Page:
In 2001 and 2002, the farm economy was again struggling against economic headwinds and low crop prices. As indicated in Figures 1 and 2 above, the opportunities for conservation were only partially realized as Congress poured the vast majority of the additional funding back into farm program payments and, especially, the fixed-price triggers of the CCP. CSP came out of the 2002 Farm Bill fight at a lean $2 billion (over 10 years) in the CBO score. It did not take long, however, for even that limited promise to be dashed upon the rocks of political realities. Enacted in May 2002, USDA did not announce the first sign-up until fiscal year 2004 and contracts were first approved in July 2004. Before it began, the budget and politics would arrest the development of CSP and drastically curtail its promise and potential. A 2006 report by the Government Accountability Office (GAO) provided significant pieces of evidence but not the full story (GAO, April 2006).
Before it had implemented the program or conducted a single signup, Administration officials informed CBO that they anticipated much greater program participation. In response, CBO increased its spending projections for CSP. In January 2003, CBO increased the program’s costs to $7.8 billion (over 10 years). CBO followed that with a second increase in program cost projections in March 2004, this time to $8.9 billion. By that time, however, Congressional Appropriators had already made their moves. In February 2003, Congress enacted a cap on CSP of $3.8 billion over 10 years, using the savings to cover the costs of emergency assistance to farmers suffering from drought (P.L. 108-7). In January 2004, Congressional Appropriators eliminated the $3.8 billion (10-year) cap on CSP and instituted a one-year limit on the program of $41.4 million (P.L. 108-199); later, in October 2004, appropriators instituted a new ten-year cap on CSP of $6 billion (FY2005-14). Each time CSP was cut, the savings were used to offset emergency disaster assistance for farmers (P.L. 108-324). In December 2004, appropriators placed another one-year cap on the program at $202 million for fiscal year 2005 (P.L. 108-447). Finally, appropriators added yet another cap of $259 million for fiscal year 2006 in November 2005 (P.L. 109-97), followed by a new ten-year cap of $5.65 billion for fiscal years 2006 to 2014 (P.L. 109-171). The series of funding cuts to CSP were unusual because Congress rarely offsets emergency spending and it is controversial to reduce mandatory spending for temporary needs. Figure 3 provides a timeline highlighting these events.
The unusual and controversial limits on CSP’s funding by appropriators altered the vision for the policy as it was enacted. The series of confusing, uncertain funding issues complicated implementation. For example, when USDA finally opened the program, it did so on targeted watersheds rather than as a nationwide program as had been intended in 2002. The first sign-up was for only 18 watersheds in 22 states; only 2,200 farmers enrolled in the program that first year, at a cost of $34.6 million. Implementation on a limited watershed basis notably caused an uproar from farmers and damaged the program in the eyes of those it was supposed to help. Congress took funding available to all farmers and used it to offset the emergency costs of disaster assistance for some farmers. Maybe more problematically, limited operation on a watershed basis because of the funding limits pitted farmers against each other. Sometimes, it was neighboring farmers where those in the watershed could enroll and receive additional payments, while those just outside the watershed could not. The program never recovered and had to be rewritten—and renamed—in the 2008 Farm Bill.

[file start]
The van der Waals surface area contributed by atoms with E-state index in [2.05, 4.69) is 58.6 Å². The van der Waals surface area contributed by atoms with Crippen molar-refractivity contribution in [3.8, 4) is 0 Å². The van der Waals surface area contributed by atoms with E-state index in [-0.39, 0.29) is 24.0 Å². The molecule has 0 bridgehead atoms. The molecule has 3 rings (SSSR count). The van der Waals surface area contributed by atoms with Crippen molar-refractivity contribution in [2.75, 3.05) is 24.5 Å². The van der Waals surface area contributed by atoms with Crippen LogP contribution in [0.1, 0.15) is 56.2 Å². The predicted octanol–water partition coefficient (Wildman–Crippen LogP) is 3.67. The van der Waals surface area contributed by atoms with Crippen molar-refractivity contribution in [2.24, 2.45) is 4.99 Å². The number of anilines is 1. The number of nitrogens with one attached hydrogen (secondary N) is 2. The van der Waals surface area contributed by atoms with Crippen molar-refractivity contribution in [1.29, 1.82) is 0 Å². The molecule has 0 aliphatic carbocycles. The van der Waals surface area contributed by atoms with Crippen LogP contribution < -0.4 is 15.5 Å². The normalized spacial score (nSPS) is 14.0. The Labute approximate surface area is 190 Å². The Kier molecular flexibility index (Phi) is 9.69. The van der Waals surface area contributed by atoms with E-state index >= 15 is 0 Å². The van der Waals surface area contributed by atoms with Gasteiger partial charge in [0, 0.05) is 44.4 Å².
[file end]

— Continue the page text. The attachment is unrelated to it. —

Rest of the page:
The conservation question confronts an understanding of the legislative process that can be more idealistic than realistic. Public policy in a system of self-government should work to produce outcomes that benefit the broadest public interest. Farm programs and conservation programs like CSP both provide assistance to farmers, but conservation programs also deliver more direct benefits to the broadest public interests. The willingness of policymakers to sacrifice the broader interests for the narrower interests presents fundamental challenges; the closer one looks, the more troubling and persistent the questions. Just over 20 years have passed since the arrested development of the Conservation Security Program and policymakers once again face decisions over whether to eliminate investments in farm conservation. Differences in the times sharpen the questions: then farmers were struggling with low crop prices and farm programs that did not respond to price declines; now high crop prices have delivered record farm incomes and reduced or precluded farm program payments, while farm programs are responsive to changes in crop prices and will automatically increase payment triggers. Public policy requires justifying changes in policy to the public, including against the burdens of past decisions like those reviewed here. It is not possible to quantify the benefits to farmers and the general public that were lost when CSP was cut back before it could begin. It is possible to learn from the previous episode and work towards better outcomes.
This article was adapted from Between Soil and Society: Legislative History and Political Development of Farm Bill Conservation Policy by Jonathan Coppess by permission of the University of Nebraska Press. © 2024 by Jonathan Coppess. Available wherever books are sold or from the Univ. of Nebraska Press (800) 848-6224 and at https://www.nebraskapress.unl.edu/.